JACKSONVILLE, Fla. -- The Jaguars hired Seattle defensive coordinator Gus Bradley as head coach Thursday, the latest move in the team's rebuilding project.
He joins general manager David Caldwell, who led the coaching search after being hired last week. Bradley will be introduced at a news conference at EverBank Field on Friday.
Meanwhile, Jacksonville has requested permission from the Saints to interview offensive coordinator Pete Carmichael Jr. for its coordinator job, a source told ESPN. New Orleans still wants to re-sign Carmichael Jr., whose contract has expired.
"It was just a matter of time before Gus Bradley became a head coach in the NFL and the Jacksonville Jaguars are extremely fortunate that Gus will be on our sidelines for many years to come," Caldwell said in a statement. "Gus more than met every criteria we insisted on from our new head coach, and his intangibles and leadership abilities are exceptional. Gus is who the Jaguars need now and in the future."
Bradley spent the last four seasons in Seattle, where his defense improved each of the last three years and finished in the top 10 in points and yards the last two. This season, the Seahawks ranked first in the NFL in points allowed (15.3), fourth in yards (306.2) and tied for fourth in takeaways (31).
The Seahawks hired Florida defensive coordinator Dan Quinn to replace Bradley as the Seahawks' defensive coordinator, the team announced. Quinn was the Seahawks' defensive line coach from 2009-10.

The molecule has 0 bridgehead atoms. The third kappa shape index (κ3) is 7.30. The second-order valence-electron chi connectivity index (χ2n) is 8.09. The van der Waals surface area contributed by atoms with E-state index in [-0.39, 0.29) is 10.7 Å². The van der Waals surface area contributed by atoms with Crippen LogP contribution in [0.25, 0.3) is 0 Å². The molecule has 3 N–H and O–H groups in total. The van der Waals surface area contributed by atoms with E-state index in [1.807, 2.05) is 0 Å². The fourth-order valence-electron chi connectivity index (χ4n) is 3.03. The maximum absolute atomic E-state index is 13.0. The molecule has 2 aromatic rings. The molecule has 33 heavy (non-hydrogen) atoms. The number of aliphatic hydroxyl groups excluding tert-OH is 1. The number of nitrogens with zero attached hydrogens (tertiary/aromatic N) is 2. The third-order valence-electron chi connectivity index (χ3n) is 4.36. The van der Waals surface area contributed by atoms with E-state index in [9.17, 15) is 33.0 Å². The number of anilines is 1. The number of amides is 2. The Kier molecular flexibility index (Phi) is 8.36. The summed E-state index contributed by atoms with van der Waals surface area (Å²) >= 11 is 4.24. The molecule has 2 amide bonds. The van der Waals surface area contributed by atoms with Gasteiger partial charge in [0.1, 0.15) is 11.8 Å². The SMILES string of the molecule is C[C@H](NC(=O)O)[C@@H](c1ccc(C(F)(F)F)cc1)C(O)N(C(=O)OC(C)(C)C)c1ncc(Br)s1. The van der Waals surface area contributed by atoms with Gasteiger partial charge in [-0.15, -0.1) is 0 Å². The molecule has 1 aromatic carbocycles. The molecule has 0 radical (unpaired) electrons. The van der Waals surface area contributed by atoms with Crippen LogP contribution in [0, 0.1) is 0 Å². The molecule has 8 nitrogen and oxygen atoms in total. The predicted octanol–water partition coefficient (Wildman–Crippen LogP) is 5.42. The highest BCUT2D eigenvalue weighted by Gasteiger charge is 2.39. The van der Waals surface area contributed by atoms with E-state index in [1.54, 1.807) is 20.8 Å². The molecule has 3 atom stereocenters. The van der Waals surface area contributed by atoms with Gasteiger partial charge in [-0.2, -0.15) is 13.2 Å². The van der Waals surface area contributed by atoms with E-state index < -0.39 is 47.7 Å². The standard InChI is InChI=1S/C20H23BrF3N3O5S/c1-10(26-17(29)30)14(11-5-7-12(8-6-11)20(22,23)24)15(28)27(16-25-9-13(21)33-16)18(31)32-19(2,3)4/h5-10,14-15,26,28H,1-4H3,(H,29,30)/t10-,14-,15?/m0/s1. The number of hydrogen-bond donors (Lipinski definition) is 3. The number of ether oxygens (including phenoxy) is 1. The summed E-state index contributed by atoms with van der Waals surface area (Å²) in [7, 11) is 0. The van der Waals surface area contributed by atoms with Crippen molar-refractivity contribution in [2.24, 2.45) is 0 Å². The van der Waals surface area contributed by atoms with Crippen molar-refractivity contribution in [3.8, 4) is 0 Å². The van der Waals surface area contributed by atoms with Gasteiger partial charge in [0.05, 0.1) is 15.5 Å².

The Jaguars were 30th in the league in total defense in 2012.
"I am very proud to accept the offer to be the next head coach of the Jacksonville Jaguars," Bradley said in the team's statement. "(Owner) Shad Khan and Dave Caldwell expect to win, and that's what I wanted to hear. That's why I am coming to Jacksonville -- to win a Super Bowl. I can't wait to meet everyone in Jacksonville on Friday and get this going."
Bradley began his NFL coaching career with Tampa Bay as a defensive quality control coach in 2006. He was the Buccaneers' linebackers coach the next two seasons before going to Seattle. Bradley coached in college from 1990-2005, including two stints at his alma mater, North Dakota State, and four years at Fort Lewis College (1992-95).
But his rise through the NFL ranks had him on several teams' radar. He also interviewed for the head coaching job in Philadelphia this week.
"He's got a brilliant football mind," Seahawks coach Pete Carroll said this week. "He's got a way of reaching people and touching people and getting the best out of them, coaches and players alike. He's got everything that you're looking for."
The Jaguars interviewed defensive coordinator Mel Tucker, St. Louis Rams offensive coordinator Brian Schottenheimer and Cincinnati Bengals offensive coordinator Jay Gruden before striking a deal with Bradley.
Bradley replaces Mike Mularkey, who went 2-14 in his only season in Jacksonville. Mularkey replaced fired coach Jack Del Rio last January and failed to make the team any better in his first season.